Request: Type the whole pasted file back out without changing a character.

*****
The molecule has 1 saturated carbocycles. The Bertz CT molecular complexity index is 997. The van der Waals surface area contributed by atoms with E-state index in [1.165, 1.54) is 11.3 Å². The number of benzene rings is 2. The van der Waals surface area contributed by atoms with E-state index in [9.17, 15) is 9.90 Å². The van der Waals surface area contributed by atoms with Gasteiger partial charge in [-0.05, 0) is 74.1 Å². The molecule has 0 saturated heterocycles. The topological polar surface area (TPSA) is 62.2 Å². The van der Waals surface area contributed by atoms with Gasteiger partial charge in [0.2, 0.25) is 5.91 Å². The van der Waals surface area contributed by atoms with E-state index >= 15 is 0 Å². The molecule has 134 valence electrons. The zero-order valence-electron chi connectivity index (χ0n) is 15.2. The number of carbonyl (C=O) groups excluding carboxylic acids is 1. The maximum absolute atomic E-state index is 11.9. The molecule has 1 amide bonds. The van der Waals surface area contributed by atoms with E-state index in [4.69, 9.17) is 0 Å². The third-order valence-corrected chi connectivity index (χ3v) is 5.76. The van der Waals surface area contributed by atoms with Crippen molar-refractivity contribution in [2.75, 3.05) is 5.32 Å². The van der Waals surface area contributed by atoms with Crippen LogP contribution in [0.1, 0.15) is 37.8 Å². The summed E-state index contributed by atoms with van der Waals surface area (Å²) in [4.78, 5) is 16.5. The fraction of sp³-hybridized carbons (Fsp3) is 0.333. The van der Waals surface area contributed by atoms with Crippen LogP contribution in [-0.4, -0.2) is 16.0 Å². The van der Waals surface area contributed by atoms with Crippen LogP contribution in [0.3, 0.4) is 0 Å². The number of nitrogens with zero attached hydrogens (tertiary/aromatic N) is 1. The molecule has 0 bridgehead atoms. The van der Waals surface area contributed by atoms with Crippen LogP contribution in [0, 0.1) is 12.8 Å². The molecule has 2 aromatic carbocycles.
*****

The molecule has 1 saturated carbocycles. The Bertz CT molecular complexity index is 997. The van der Waals surface area contributed by atoms with E-state index in [1.165, 1.54) is 11.3 Å². The number of benzene rings is 2. The van der Waals surface area contributed by atoms with E-state index in [9.17, 15) is 9.90 Å². The van der Waals surface area contributed by atoms with Gasteiger partial charge in [-0.05, 0) is 74.1 Å². The molecule has 0 saturated heterocycles. The topological polar surface area (TPSA) is 62.2 Å². The van der Waals surface area contributed by atoms with Gasteiger partial charge in [0.2, 0.25) is 5.91 Å². The van der Waals surface area contributed by atoms with E-state index >= 15 is 0 Å². The molecule has 134 valence electrons. The zero-order valence-electron chi connectivity index (χ0n) is 15.2. The number of carbonyl (C=O) groups excluding carboxylic acids is 1. The maximum absolute atomic E-state index is 11.9. The molecule has 1 amide bonds. The van der Waals surface area contributed by atoms with E-state index in [4.69, 9.17) is 0 Å². The third-order valence-corrected chi connectivity index (χ3v) is 5.76. The van der Waals surface area contributed by atoms with Crippen molar-refractivity contribution in [2.75, 3.05) is 5.32 Å². The van der Waals surface area contributed by atoms with Crippen LogP contribution in [0.1, 0.15) is 37.8 Å². The summed E-state index contributed by atoms with van der Waals surface area (Å²) in [4.78, 5) is 16.5. The fraction of sp³-hybridized carbons (Fsp3) is 0.333. The van der Waals surface area contributed by atoms with Crippen LogP contribution in [-0.4, -0.2) is 16.0 Å². The van der Waals surface area contributed by atoms with Crippen LogP contribution in [0.3, 0.4) is 0 Å². The number of nitrogens with zero attached hydrogens (tertiary/aromatic N) is 1. The molecule has 0 bridgehead atoms. The van der Waals surface area contributed by atoms with Crippen LogP contribution in [0, 0.1) is 12.8 Å². The molecule has 2 aromatic carbocycles.